Robin Öberg : What is throat singing? Bachelor Thesis / Department of Social Anthropology, Lunds Universitet , Sweden 2008

SAN K01Spring 2008 Supervisor: Christer Lindberg
Bachelor Thesis
Department of Social Anthropology

What is throat singing?

Author: Robin Öberg

Abstract

In southern Siberia there is a culture of throat singing, a singing technique where a person can create two different and clearly audible tones at the same time. This throat singing phenomenon has flowed from the Tuvan republic in Russia out into the entire world. Persons of different ethnic ori­gins sing and teach throat singing to persons from all kinds of nations, thus all kinds of persons come in contact with the throat singing phenomenon. Questions that seem to naturally arise from this are: How is throat singing used by these persons, how does it play a part in their lives?

This study begins with a historical background to the phenomenon of throat singing, introducing the important terms and concepts, then it goes into the more scientific analysis, showing phenomenologically how a heterogeneous group uses throat singing in its/their ontology, and then concluding it all by putting it all together, creating a model of a being of throat singing.  In otherwords, this is a first step towards a complete understanding of the phenomena of throat singing, andthis first step takes the approach from the experience of the individual.

With a phenomenological method of analysis, Meaning Constitution Analysis, the different aspects of throat singing isexposed by showing the meanings associated with it. There has not been any similar study as this before, all the previous data using throat singing without definition is arbitrary. With the results ofthis study, even quantitative surveys can be used to further understand the phenomenon of throat singing.

Keywords: Socialantropologi, Tuva, Sibirien, Strupsång, Fenomenologi, Kognitiv Antropologi,

Social Anthropology, Siberia, Throat Singing, Phenomenology, Cognitive Anthropology,Anthropology of Music, Ethnomusicology

 

Table of contents

1 Introduction……………………………………………………………………………………………………….11.1

Short background to throat singing…………………………………………………………….11.2

Purpose of study………………………………………………………………………………………41.3 Layout……………………………………………………………………………………………………52 Theory……………………………………………………………………………………………………………….72.1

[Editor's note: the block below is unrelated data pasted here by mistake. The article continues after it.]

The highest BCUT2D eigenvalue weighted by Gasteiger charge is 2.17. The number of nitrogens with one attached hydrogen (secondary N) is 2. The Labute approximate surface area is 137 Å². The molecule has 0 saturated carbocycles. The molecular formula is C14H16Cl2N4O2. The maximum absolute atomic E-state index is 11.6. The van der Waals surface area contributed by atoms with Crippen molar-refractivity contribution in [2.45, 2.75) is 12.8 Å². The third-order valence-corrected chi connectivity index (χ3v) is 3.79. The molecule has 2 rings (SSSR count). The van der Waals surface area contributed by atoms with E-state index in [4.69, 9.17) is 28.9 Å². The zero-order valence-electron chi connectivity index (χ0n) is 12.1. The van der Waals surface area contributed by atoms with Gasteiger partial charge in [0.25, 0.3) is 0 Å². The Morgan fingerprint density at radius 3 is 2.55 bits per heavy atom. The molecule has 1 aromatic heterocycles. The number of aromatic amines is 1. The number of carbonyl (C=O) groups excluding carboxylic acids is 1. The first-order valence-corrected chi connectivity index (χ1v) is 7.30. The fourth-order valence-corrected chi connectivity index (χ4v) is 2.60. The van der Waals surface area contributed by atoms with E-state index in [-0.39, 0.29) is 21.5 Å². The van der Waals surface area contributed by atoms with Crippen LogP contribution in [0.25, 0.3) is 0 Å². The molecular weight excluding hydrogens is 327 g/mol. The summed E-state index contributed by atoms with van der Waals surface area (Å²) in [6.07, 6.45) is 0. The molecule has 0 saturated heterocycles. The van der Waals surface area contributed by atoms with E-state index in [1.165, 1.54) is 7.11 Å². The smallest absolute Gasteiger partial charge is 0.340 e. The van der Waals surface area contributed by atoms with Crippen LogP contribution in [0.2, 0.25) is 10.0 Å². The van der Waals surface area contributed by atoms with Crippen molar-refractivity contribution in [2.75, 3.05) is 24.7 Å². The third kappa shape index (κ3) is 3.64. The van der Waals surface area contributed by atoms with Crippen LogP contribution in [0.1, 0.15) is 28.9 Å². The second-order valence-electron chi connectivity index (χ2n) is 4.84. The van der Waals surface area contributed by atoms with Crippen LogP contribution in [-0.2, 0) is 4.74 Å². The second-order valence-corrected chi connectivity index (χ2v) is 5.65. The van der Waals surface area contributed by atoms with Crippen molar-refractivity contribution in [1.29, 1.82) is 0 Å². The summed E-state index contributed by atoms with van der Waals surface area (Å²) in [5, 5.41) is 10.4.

Defining the field of study………………………………………………………………………..72.2 Phenomenological Anthropology……………………………………………………………….72.3 Reductionism as a model of thought…………………………………………………………..83

Material and Method…………………………………………………………………………………………..103.1 Previous research relevant for this study……………………………………………………..103.2 Phenomenological method of analysis – MCA…………………………………………….153.3

What was it that the informants answered to……………………………………………….193.4

Who are the informants…………………………………………………………………………….194

Analysis and interpretation…………………………………………………………………………………..214.1 Example (Informant no.1)…………………………………………………………………………214.2

The rest of the informants…………………………………………………………………………264.2.1

Informant no.2……………………………………………………………………………..264.2.2

Informant no.3……………………………………………………………………………..284.2.3 Informant no.4……………………………………………………………………………..304.2.4 Informant no.5……………………………………………………………………………..324.2.5 Informant no.6……………………………………………………………………………..344.2.6 Informant no.7……………………………………………………………………………..364.2.7 Informant no.8……………………………………………………………………………..385 Result………………………………………………………………………………………………………………..406 Conclusion…………………………………………………………………………………………………………457 Bibliography………………………………………………………………………………………………………47

http://lup.lub.lu.se/luur/download?func=downloadFile&recordOId=1398235&fileOId=1398239

 

 

 

SAN K01Spring 2008Supervisor: Christer LindbergBachelor ThesisDepartment of Social AnthropologyWhat is throat singing?Author: Robin Öberg

AbstractIn southern Siberia there is a culture of throat singing, a singing technique where a person cancreate two different and clearly audible tones at the same time. This throat singing phenomenon hasflowed from the Tuvan republic in Russia out into the entire world. Persons of different ethnic ori­gins sing and teach throat singing to persons from all kinds of nations, thus all kinds of personscome in contact with the throat singing phenomenon. Questions that seem to naturally arise fromthis are: How is throat singing used by these persons, how does it play a part in their lives? Thisstudy begins with a historical background to the phenomenon of throat singing, introducing theimportant terms and concepts, then it goes into the more scientific analysis, showingphenomenologically how a heterogeneous group uses throat singing in its/their ontology, and thenconcluding it all by putting it all together, creating a model of a being of throat singing. In otherwords, this is a first step towards a complete understanding of the phenomena of throat singing, andthis first step takes the approach from the experience of the individual. With a phenomenologicalmethod of analysis, Meaning Constitution Analysis, the different aspects of throat singing isexposed by showing the meanings associated with it. There has not been any similar study as thisbefore, all the previous data using throat singing without definition is arbitrary. With the results ofthis study, even quantitative surveys can be used to further understand the phenomenon of throatsinging.Keywords: Socialantropologi, Tuva, Sibirien, Strupsång, Fenomenologi, Kognitiv Antropologi,Social Anthropology, Siberia, Throat Singing, Phenomenology, Cognitive Anthropology,Anthropology of Music, EthnomusicologyAuthor: Robin Öberg